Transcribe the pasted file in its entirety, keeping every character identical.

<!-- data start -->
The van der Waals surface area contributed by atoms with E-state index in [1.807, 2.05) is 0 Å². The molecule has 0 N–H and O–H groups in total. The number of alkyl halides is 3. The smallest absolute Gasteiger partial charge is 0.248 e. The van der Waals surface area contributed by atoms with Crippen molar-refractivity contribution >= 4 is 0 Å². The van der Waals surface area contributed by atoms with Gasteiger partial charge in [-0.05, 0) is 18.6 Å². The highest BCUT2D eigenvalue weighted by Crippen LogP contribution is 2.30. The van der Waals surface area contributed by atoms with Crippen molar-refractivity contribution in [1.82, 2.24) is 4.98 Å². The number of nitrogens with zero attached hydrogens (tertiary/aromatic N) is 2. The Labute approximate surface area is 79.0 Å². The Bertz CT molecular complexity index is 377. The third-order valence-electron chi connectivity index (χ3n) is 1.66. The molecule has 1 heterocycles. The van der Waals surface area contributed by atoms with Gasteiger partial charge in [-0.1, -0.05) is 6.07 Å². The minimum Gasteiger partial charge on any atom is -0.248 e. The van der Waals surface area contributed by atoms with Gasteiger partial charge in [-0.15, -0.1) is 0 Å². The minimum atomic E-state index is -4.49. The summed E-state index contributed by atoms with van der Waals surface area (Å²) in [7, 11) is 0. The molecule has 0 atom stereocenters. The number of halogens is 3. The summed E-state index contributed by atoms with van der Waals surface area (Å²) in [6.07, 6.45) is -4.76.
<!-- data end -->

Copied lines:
The van der Waals surface area contributed by atoms with E-state index in [1.807, 2.05) is 0 Å². The molecule has 0 N–H and O–H groups in total. The number of alkyl halides is 3. The smallest absolute Gasteiger partial charge is 0.248 e. The van der Waals surface area contributed by atoms with Crippen molar-refractivity contribution >= 4 is 0 Å². The van der Waals surface area contributed by atoms with Gasteiger partial charge in [-0.05, 0) is 18.6 Å². The highest BCUT2D eigenvalue weighted by Crippen LogP contribution is 2.30. The van der Waals surface area contributed by atoms with Crippen molar-refractivity contribution in [1.82, 2.24) is 4.98 Å². The number of nitrogens with zero attached hydrogens (tertiary/aromatic N) is 2. The Labute approximate surface area is 79.0 Å². The Bertz CT molecular complexity index is 377. The third-order valence-electron chi connectivity index (χ3n) is 1.66. The molecule has 1 heterocycles. The van der Waals surface area contributed by atoms with Gasteiger partial charge in [-0.1, -0.05) is 6.07 Å². The minimum Gasteiger partial charge on any atom is -0.248 e. The van der Waals surface area contributed by atoms with Gasteiger partial charge in [-0.15, -0.1) is 0 Å². The minimum atomic E-state index is -4.49. The summed E-state index contributed by atoms with van der Waals surface area (Å²) in [7, 11) is 0. The molecule has 0 atom stereocenters. The number of halogens is 3. The summed E-state index contributed by atoms with van der Waals surface area (Å²) in [6.07, 6.45) is -4.76.